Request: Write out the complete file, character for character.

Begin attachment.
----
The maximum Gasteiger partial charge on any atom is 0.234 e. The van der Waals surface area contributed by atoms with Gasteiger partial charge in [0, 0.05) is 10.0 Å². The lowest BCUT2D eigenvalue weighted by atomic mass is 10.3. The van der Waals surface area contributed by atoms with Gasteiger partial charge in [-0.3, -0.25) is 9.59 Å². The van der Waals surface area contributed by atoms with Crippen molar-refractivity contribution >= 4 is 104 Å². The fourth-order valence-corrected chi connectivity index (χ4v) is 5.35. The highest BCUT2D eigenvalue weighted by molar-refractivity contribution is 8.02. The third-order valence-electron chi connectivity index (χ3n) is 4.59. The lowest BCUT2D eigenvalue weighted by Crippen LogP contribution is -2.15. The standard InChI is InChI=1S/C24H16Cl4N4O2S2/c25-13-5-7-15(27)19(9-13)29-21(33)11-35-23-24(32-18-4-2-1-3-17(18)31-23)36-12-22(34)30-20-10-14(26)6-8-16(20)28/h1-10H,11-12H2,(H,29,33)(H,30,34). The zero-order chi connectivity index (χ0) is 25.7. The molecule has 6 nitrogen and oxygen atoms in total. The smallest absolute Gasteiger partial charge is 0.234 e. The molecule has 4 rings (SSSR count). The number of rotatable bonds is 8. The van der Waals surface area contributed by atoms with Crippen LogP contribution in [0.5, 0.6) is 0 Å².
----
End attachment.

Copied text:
The maximum Gasteiger partial charge on any atom is 0.234 e. The van der Waals surface area contributed by atoms with Gasteiger partial charge in [0, 0.05) is 10.0 Å². The lowest BCUT2D eigenvalue weighted by atomic mass is 10.3. The van der Waals surface area contributed by atoms with Gasteiger partial charge in [-0.3, -0.25) is 9.59 Å². The van der Waals surface area contributed by atoms with Crippen molar-refractivity contribution >= 4 is 104 Å². The fourth-order valence-corrected chi connectivity index (χ4v) is 5.35. The highest BCUT2D eigenvalue weighted by molar-refractivity contribution is 8.02. The third-order valence-electron chi connectivity index (χ3n) is 4.59. The lowest BCUT2D eigenvalue weighted by Crippen LogP contribution is -2.15. The standard InChI is InChI=1S/C24H16Cl4N4O2S2/c25-13-5-7-15(27)19(9-13)29-21(33)11-35-23-24(32-18-4-2-1-3-17(18)31-23)36-12-22(34)30-20-10-14(26)6-8-16(20)28/h1-10H,11-12H2,(H,29,33)(H,30,34). The zero-order chi connectivity index (χ0) is 25.7. The molecule has 6 nitrogen and oxygen atoms in total. The smallest absolute Gasteiger partial charge is 0.234 e. The molecule has 4 rings (SSSR count). The number of rotatable bonds is 8. The van der Waals surface area contributed by atoms with Crippen LogP contribution in [0.5, 0.6) is 0 Å².